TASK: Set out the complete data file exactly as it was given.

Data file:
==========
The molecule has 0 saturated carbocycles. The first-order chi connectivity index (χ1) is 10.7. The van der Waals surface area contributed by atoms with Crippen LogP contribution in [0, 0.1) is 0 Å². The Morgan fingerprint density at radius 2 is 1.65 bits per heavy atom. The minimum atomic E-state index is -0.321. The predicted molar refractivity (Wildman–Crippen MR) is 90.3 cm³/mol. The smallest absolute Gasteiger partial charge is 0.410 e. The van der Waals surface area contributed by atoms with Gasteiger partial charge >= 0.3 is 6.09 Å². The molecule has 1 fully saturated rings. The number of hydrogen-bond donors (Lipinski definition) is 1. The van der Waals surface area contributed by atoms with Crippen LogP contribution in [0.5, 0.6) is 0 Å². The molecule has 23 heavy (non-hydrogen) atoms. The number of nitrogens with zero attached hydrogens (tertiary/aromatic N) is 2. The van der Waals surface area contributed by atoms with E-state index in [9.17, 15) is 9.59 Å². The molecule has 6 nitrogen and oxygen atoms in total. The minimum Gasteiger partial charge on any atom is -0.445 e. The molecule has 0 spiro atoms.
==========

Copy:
The molecule has 0 saturated carbocycles. The first-order chi connectivity index (χ1) is 10.7. The van der Waals surface area contributed by atoms with Crippen LogP contribution in [0, 0.1) is 0 Å². The Morgan fingerprint density at radius 2 is 1.65 bits per heavy atom. The minimum atomic E-state index is -0.321. The predicted molar refractivity (Wildman–Crippen MR) is 90.3 cm³/mol. The smallest absolute Gasteiger partial charge is 0.410 e. The van der Waals surface area contributed by atoms with Gasteiger partial charge >= 0.3 is 6.09 Å². The molecule has 1 fully saturated rings. The number of hydrogen-bond donors (Lipinski definition) is 1. The van der Waals surface area contributed by atoms with Crippen LogP contribution in [0.5, 0.6) is 0 Å². The molecule has 23 heavy (non-hydrogen) atoms. The number of nitrogens with zero attached hydrogens (tertiary/aromatic N) is 2. The van der Waals surface area contributed by atoms with E-state index in [9.17, 15) is 9.59 Å². The molecule has 6 nitrogen and oxygen atoms in total. The minimum Gasteiger partial charge on any atom is -0.445 e. The molecule has 0 spiro atoms.